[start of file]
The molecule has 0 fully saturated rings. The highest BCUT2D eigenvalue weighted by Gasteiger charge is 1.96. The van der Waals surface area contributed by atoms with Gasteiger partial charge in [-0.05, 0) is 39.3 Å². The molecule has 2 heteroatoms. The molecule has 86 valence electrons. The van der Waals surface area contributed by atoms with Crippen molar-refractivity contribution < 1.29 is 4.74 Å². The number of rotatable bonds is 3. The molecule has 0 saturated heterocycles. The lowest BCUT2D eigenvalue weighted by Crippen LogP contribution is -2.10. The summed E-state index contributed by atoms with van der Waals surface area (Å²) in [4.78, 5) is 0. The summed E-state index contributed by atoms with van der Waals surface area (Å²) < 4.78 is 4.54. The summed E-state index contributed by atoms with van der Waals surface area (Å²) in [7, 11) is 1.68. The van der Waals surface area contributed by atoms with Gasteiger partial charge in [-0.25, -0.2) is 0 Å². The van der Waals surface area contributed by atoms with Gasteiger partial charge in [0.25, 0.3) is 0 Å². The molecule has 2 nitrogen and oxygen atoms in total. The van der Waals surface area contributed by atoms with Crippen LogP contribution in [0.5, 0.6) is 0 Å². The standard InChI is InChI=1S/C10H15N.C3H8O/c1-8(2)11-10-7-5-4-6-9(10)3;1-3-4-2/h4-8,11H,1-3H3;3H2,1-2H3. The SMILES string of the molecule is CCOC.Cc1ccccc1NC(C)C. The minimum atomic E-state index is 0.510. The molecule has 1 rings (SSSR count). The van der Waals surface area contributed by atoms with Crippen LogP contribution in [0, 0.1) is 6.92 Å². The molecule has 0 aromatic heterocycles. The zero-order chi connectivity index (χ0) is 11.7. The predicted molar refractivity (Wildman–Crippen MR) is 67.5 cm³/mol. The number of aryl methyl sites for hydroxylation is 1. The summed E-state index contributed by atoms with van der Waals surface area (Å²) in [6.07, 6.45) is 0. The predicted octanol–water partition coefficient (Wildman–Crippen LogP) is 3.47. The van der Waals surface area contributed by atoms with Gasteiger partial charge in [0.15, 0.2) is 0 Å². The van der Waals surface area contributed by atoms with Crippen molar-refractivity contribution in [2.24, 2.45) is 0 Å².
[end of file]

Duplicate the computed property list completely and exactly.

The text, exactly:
The molecule has 0 fully saturated rings. The highest BCUT2D eigenvalue weighted by Gasteiger charge is 1.96. The van der Waals surface area contributed by atoms with Gasteiger partial charge in [-0.05, 0) is 39.3 Å². The molecule has 2 heteroatoms. The molecule has 86 valence electrons. The van der Waals surface area contributed by atoms with Crippen molar-refractivity contribution < 1.29 is 4.74 Å². The number of rotatable bonds is 3. The molecule has 0 saturated heterocycles. The lowest BCUT2D eigenvalue weighted by Crippen LogP contribution is -2.10. The summed E-state index contributed by atoms with van der Waals surface area (Å²) in [4.78, 5) is 0. The summed E-state index contributed by atoms with van der Waals surface area (Å²) < 4.78 is 4.54. The summed E-state index contributed by atoms with van der Waals surface area (Å²) in [7, 11) is 1.68. The van der Waals surface area contributed by atoms with Gasteiger partial charge in [-0.25, -0.2) is 0 Å². The van der Waals surface area contributed by atoms with Gasteiger partial charge in [0.25, 0.3) is 0 Å². The molecule has 2 nitrogen and oxygen atoms in total. The van der Waals surface area contributed by atoms with Crippen LogP contribution in [0.5, 0.6) is 0 Å². The standard InChI is InChI=1S/C10H15N.C3H8O/c1-8(2)11-10-7-5-4-6-9(10)3;1-3-4-2/h4-8,11H,1-3H3;3H2,1-2H3. The SMILES string of the molecule is CCOC.Cc1ccccc1NC(C)C. The minimum atomic E-state index is 0.510. The molecule has 1 rings (SSSR count). The van der Waals surface area contributed by atoms with Crippen LogP contribution in [0, 0.1) is 6.92 Å². The molecule has 0 aromatic heterocycles. The zero-order chi connectivity index (χ0) is 11.7. The predicted molar refractivity (Wildman–Crippen MR) is 67.5 cm³/mol. The number of aryl methyl sites for hydroxylation is 1. The summed E-state index contributed by atoms with van der Waals surface area (Å²) in [6.07, 6.45) is 0. The predicted octanol–water partition coefficient (Wildman–Crippen LogP) is 3.47. The van der Waals surface area contributed by atoms with Gasteiger partial charge in [0.15, 0.2) is 0 Å². The van der Waals surface area contributed by atoms with Crippen molar-refractivity contribution in [2.24, 2.45) is 0 Å².